Greg was from the east side and had every reason to be at this school, whereas I was a total fraud. He had the right to be confident, secure and assured, whereas I had none. Looking back on this day, it’s funny knowing now how nervous we all were for different reasons. But it was the first day of High School and so I faked it. I acted as though I had the same right as anyone else to be there (and of course I did, but I didn’t know that). I think this is where I learned to hide my insecurities with outspokenness.
I was one of five and my parents were divorced when I was eight. Divorce happened but it was not as common as it is today. We lived with my mom barely scraping by financially. My dad cried poor and only paid child support a few times. He called it ‘The Dead Horse’, he was paying for the horse he never had (my dad was a cowboy, the city kind though. He wore all the right stuff, cowboy hat, bolo tie, big belt buckle, but never really rode a bull. We loved him for all he was). We learned how to care for ourselves. When my mom was not at work earning a living for us, she spent nights and weekends behind her closed bedroom door dealing with stuff none of us kids understood.
Us three younger kids were feeding ourselves before we knew how to cook. Bread was our friend. I would ball up a slice of bread and pretend it was an apple. I would roll out a piece of bread like dough using the tiny kitchen utensils from our hand-me-down Easy Bake Oven. I would cut tiny cookies out of it, put it on a tiny plate and serve it to my younger brother and sister. My little brother’s preference was to take a bite from the middle of a slice, then peek his eye through the hole. My little sister liked to sit the piece of bread on the back of her hand and take little bites all the way around the bread. She could make it perfectly round right down to the last little bite. It wasn’t until I learned how to cook that I finally did #2s without any pain (seriously, no joke. It took me ages to push out a poo. Too much information? Sorry.)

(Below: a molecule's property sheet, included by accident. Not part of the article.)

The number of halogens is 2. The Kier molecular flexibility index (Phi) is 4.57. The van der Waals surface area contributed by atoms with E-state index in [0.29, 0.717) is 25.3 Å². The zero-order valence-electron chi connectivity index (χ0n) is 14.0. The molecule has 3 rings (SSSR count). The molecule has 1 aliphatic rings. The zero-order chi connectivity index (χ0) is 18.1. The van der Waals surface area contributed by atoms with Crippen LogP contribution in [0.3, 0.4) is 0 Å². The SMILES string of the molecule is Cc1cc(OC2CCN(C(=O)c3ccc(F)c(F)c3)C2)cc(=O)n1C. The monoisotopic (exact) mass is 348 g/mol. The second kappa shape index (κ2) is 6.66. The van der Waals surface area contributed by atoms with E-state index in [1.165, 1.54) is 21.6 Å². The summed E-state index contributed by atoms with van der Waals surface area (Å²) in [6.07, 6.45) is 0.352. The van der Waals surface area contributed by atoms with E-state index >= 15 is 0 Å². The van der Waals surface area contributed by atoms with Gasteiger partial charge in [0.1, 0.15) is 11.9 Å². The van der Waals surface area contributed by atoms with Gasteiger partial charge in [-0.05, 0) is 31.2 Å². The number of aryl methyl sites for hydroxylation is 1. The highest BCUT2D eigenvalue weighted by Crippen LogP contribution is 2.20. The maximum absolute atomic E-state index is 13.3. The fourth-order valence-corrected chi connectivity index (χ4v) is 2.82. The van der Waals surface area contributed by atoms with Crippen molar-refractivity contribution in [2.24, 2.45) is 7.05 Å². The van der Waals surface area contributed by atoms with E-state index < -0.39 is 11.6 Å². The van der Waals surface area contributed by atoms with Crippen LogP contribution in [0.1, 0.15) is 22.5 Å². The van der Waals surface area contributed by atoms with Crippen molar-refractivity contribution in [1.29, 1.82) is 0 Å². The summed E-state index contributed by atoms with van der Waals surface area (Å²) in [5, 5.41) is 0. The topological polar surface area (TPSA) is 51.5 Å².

Greg had a hard-working father and a mother who was home to ask how his day was. He came from a family that loved each other His mother made him a lunch every day and often with a little note. His family had a roast dinner together every Sunday. He had his own room, a mother who would randomly buy him something she thought he would like and it would be sitting on his bed when he came home from school. She would also pick up his dirty clothes off his bedroom floor and wash them. He was loved. He was one of five but never doubted his place in his family or in this world. That’s when I first saw a real family caring for each other outside of Brady Bunch reruns.
When the six of us met back at lunchtime, there were three that already changed their minds about the school. As the last three standing, we eventually met other west-siders who didn’t catch the bus and soon we started carpooling with them. None of us wanted to take the bus.
I can’t even remember if I told Greg I was from the westside or if it was the ‘Skyliner’ that gave it away but it seemed to never be a concern for him. The ‘Skyliner’ was an address book with every student’s name, address and home number in it. You couldn’t hide who you were and we stopped trying. We were what we were. Of course, there were some who were ‘too good for us’ but we got to know the people worthy of our friendship and we found comfort in that. We lost friends but gained many more. We learned how to be ourselves and discovered the world had a place for everyone.
So I did my best to blend in. I was friendly, paid attention in class and learned what I could. I tried out for the pep club (Cheer squad) with my westie friends and we made it! This was good for our confidence levels and we made some great friends from it. Friends that got to know us for us and not what zip code we lived in. I was proud that I had the confidence to do something brave and take a path less traveled.
Greg became one of my very best friends and we remained super close all through high school. His friends didn’t mix with my friends and I never got invited to the same parties but he taught me a lot about friendship and what it means to be a true friend.